Grammar 101 with Michael Kwan

We’re normally pretty good about spotting redundancies when are speaking with someone. “The Vancouver resident resides in Vancouver” sounds quite silly, but it seems that a great deal of confusion can arise when you start adding some symbols or acronyms to the mix.

You might remember how we discussed the problem with saying “PIN number,” since “PIN” already stands for “personal identification number.” By saying “PIN number,” you’re effectively saying “personal identification number number.” Clearly, that’s incorrect.

Far too often, though, I’ll find people write things like “$5000 bucks.” Do you see the problem with that? In the head of the person who wrote that, it’s probably read as “five thousand bucks.” However, because of the dollar sign in front of the number, it’s really saying “five thousand dollars bucks.” In this way, you should choose between using the dollar sign ($) or the word “bucks,” rather than using both.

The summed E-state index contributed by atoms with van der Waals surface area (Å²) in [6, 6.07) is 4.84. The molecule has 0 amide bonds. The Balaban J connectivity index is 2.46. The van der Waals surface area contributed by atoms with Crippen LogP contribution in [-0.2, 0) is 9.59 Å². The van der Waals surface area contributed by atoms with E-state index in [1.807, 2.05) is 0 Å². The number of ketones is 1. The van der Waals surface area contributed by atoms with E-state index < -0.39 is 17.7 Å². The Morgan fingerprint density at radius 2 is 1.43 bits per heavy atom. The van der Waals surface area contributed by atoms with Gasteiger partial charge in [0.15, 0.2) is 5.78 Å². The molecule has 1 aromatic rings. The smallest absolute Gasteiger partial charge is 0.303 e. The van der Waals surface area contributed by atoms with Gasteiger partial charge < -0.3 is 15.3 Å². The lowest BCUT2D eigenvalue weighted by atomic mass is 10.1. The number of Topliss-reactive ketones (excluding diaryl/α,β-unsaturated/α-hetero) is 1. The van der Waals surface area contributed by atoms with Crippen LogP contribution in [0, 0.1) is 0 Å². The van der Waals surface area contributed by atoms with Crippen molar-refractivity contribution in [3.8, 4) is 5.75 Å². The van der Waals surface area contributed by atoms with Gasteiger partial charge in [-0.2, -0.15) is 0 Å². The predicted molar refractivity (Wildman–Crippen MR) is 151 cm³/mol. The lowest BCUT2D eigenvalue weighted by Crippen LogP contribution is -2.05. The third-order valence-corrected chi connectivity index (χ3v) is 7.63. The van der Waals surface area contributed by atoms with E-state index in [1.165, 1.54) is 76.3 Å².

This is exactly the same case with something like “$2 million dollars.” Again, there is a dollar sign in front and the word “dollars” following. This results in “two million dollars dollars.” Again, this is redundant. The convention of putting the dollar sign in front is likely the cause of confusion; many other languages put the currency symbol after the numbers instead: 499€ instead of €499.

Using the acronyms for different currencies is much the same. The three-letter code already includes the name of the currency in it. USD stands for United States dollar, just as CAD stands for Canadian dollar and JPY stands for Japanese yen. As such, writing “$300 USD” is akin to saying “three hundred dollars United States dollars.”

If you need to denote the currency, you have a few options:

  • 300 USD
  • US$300
  • $300 US
  • 300 United States dollars
  • 300 American dollars

Any of those would be considered correct and acceptable. I tend to use the second one, but that’s a matter of personal preference.

This post has mostly been about money, but I’ve also seen issues with other symbols and acronyms. In the context of Canada, SIN stands for social insurance number, so you don’t need to say SIN number. Similarly, you don’t need to say “3pm in the afternoon.” It’s either “3 in the afternoon” or “3pm,” since either of these can be used convey the same information.

Do you have a suggestion for a future Grammar 101 topic? Leave your comment below!